3. Making sure the materials are actually treated and used as outlined in the MMP, with a Verification Report subsequently demonstrating this.

In order to confirm that the first two of the above steps have been carried out, it will be necessary for a Qualified Person to review the relevant documents and provide a declaration to the EA before use of the given materials.

When the EA receives such a Declaration, demonstrating that the materials are to be dealt with in compliance with the MMP, it will take the view that the materials are not waste.

In the event, however, of the materials not being used in accordance with the MMP or risk assessment, or it being discovered that the materials are likely to cause harm to human health or the environment, the EA may conclude that the materials have been discarded and are waste.

This is why it is so important, at the conclusion of works, for a Verification Report to be prepared, proving that the materials have been treated and used in an acceptable manner. This report should be provided to the EA if requested.

Presuming that the Code’s requirements are complied with, the given materials will not be waste. If, though, the particular material is waste, it will be necessary for those dealing with the material to obtain an Environmental Permit, in order to lawfully deposit or reuse it.

Such a requirement would apply unless the material is “uncontaminated soil and other naturally occurring material excavated in the course of construction activities where it is certain that the material will be used for the purposes of construction in its natural state on the site from which it was excavated”.

Seek a quote from Oracle Solutions for any of a range of asbestos services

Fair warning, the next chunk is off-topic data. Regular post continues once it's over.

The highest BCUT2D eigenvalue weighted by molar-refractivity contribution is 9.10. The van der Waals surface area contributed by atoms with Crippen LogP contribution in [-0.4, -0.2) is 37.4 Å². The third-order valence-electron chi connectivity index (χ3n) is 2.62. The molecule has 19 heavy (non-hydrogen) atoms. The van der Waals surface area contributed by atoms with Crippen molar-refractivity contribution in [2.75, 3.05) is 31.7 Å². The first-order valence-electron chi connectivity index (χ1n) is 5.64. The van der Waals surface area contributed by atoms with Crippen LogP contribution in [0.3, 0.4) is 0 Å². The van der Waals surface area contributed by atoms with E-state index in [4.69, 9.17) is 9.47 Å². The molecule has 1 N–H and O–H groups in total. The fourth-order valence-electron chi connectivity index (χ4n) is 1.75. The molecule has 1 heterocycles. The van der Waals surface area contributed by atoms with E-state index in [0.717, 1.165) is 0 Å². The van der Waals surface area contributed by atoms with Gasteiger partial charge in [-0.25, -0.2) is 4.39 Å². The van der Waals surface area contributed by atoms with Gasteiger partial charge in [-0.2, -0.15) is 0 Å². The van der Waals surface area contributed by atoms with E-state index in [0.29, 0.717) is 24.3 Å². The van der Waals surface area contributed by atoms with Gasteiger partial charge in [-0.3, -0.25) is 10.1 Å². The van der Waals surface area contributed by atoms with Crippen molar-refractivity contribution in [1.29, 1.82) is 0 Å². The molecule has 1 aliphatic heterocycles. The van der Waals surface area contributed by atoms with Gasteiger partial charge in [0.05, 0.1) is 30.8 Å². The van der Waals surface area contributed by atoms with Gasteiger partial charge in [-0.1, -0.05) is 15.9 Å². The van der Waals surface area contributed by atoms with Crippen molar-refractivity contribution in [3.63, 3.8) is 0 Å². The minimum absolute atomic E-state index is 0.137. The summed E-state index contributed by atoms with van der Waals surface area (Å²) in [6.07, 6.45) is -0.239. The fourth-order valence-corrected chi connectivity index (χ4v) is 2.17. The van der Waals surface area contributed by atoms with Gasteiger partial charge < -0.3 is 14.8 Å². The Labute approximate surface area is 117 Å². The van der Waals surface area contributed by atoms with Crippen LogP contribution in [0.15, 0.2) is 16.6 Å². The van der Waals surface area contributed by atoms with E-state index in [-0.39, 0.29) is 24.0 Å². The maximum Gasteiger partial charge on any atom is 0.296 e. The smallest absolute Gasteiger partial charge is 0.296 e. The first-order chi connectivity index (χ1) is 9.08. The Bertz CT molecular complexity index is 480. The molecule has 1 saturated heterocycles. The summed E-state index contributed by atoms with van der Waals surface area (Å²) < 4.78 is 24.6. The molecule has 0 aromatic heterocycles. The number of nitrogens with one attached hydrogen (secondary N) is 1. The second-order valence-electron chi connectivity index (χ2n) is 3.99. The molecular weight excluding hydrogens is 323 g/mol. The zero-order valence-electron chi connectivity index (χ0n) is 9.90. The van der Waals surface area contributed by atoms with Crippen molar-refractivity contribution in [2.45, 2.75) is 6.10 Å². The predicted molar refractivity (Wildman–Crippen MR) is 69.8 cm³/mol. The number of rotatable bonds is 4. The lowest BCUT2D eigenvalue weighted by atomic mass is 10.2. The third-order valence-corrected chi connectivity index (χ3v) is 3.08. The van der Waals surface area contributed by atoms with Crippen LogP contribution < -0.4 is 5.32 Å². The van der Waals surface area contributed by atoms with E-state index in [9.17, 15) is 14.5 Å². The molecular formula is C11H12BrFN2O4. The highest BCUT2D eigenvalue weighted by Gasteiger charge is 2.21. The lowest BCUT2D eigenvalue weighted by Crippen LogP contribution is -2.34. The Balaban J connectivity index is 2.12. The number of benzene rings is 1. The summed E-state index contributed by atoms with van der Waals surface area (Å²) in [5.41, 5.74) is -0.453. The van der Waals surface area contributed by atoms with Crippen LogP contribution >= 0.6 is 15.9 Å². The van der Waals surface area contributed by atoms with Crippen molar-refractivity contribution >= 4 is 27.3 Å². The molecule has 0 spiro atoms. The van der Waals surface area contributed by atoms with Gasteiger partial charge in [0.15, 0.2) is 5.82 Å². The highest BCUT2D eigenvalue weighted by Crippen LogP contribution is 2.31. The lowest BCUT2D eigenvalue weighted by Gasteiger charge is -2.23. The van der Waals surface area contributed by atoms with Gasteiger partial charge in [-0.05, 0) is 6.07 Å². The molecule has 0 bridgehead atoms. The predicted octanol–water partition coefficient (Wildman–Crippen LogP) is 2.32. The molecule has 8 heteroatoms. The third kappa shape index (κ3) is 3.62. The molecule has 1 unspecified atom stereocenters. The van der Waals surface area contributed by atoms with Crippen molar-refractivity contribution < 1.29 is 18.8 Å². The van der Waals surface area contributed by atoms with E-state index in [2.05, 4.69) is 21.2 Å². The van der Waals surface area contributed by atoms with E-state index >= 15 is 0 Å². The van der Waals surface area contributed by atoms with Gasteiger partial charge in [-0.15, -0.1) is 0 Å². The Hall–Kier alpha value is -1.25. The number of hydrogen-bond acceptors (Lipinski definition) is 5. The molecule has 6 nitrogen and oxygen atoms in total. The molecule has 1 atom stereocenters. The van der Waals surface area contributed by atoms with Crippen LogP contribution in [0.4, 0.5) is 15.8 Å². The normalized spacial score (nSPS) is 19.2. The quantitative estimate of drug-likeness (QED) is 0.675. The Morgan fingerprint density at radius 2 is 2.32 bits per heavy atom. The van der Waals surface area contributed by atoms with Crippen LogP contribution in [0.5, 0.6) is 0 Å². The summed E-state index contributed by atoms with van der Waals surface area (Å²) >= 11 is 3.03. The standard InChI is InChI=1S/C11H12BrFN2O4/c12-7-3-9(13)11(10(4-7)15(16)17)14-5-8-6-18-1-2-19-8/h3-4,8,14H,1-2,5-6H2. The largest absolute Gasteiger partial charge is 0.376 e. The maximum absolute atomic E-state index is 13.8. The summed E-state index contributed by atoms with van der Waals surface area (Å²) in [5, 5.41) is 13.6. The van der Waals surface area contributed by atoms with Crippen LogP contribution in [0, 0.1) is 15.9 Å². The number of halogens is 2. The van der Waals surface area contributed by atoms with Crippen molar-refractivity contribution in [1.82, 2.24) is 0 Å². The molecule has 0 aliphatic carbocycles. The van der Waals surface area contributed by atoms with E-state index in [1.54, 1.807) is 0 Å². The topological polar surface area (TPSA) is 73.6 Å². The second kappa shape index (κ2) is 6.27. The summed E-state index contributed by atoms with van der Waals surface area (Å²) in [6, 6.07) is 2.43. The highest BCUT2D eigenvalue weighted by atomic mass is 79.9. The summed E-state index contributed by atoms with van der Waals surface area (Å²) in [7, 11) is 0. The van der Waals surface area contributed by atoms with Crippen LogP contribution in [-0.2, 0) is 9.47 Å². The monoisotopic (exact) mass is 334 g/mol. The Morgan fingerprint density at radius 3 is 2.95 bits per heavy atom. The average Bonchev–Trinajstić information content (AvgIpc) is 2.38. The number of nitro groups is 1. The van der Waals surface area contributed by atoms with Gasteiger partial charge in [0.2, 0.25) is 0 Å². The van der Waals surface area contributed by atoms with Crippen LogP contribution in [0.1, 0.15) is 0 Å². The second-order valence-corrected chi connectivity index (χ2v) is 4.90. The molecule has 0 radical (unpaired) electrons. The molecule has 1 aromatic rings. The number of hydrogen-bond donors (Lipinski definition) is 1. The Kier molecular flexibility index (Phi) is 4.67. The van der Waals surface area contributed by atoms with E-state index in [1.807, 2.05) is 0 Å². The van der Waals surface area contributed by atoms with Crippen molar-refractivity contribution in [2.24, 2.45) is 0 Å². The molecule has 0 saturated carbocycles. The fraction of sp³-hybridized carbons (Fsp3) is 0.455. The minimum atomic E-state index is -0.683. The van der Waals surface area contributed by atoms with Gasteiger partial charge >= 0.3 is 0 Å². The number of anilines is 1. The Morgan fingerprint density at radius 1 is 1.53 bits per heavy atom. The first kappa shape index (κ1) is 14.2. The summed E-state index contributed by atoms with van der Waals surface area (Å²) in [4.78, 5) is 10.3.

Hopefully, the above will have helped give you greater certainty with regard to the potential applicability of the CL:AIRE Code of Practice to asbestos-contaminated land. You should also now feel more informed with regard to the steps that will be required – including risk assessment and management planning – if you are to achieve compliance.

Are you unsure about any aspect of managing possible or confirmed asbestos contamination in land or soil for which you are responsible? If so, here at Oracle Solutions, we can provide the highest standard of specialised and responsive advice, guidance, and related asbestos services.

Contact the Oracle Solutions team by phone or email today, and we will be pleased to provide you with a fast, free, and competitive quote.

Photo of Brendan Coleman

Written by Brendan Coleman

Brendan Coleman, with decades of experience in the asbestos industry, is a dedicated Quality Manager. Certified as a surveyor and analyst, he is adept in operations and quality management with a keen focus on HSE compliance. His expertise is pivotal in maintaining high safety and efficiency standards. Brendan ensures our UKAS accreditation requirements are consistently met and exceeded, upholding stringent standards in asbestos remediation. His commitment to enhancing quality and customer satisfaction makes him an essential advisor in asbestos management.